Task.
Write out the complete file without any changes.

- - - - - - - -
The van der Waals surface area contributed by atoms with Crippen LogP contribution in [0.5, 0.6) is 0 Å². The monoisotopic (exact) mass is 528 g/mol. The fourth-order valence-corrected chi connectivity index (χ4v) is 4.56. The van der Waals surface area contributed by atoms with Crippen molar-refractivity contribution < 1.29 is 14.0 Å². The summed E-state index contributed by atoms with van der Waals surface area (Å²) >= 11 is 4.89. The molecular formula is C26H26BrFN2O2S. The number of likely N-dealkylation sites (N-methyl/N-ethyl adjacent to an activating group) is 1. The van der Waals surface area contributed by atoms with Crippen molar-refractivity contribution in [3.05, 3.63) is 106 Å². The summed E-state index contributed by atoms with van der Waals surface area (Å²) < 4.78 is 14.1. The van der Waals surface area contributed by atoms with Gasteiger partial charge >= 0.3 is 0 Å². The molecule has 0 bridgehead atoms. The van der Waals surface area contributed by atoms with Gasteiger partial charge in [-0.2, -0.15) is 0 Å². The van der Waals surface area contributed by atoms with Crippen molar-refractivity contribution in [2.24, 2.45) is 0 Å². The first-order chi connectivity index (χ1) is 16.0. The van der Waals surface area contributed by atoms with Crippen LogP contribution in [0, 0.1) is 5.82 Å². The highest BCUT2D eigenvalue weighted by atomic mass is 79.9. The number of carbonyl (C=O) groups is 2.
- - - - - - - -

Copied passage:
The van der Waals surface area contributed by atoms with Crippen LogP contribution in [0.5, 0.6) is 0 Å². The monoisotopic (exact) mass is 528 g/mol. The fourth-order valence-corrected chi connectivity index (χ4v) is 4.56. The van der Waals surface area contributed by atoms with Crippen molar-refractivity contribution < 1.29 is 14.0 Å². The summed E-state index contributed by atoms with van der Waals surface area (Å²) >= 11 is 4.89. The molecular formula is C26H26BrFN2O2S. The number of likely N-dealkylation sites (N-methyl/N-ethyl adjacent to an activating group) is 1. The van der Waals surface area contributed by atoms with Crippen molar-refractivity contribution in [3.05, 3.63) is 106 Å². The summed E-state index contributed by atoms with van der Waals surface area (Å²) < 4.78 is 14.1. The van der Waals surface area contributed by atoms with Gasteiger partial charge >= 0.3 is 0 Å². The molecule has 0 bridgehead atoms. The van der Waals surface area contributed by atoms with Gasteiger partial charge in [-0.2, -0.15) is 0 Å². The van der Waals surface area contributed by atoms with Crippen molar-refractivity contribution in [2.24, 2.45) is 0 Å². The first-order chi connectivity index (χ1) is 16.0. The van der Waals surface area contributed by atoms with Crippen LogP contribution in [0, 0.1) is 5.82 Å². The highest BCUT2D eigenvalue weighted by atomic mass is 79.9. The number of carbonyl (C=O) groups is 2.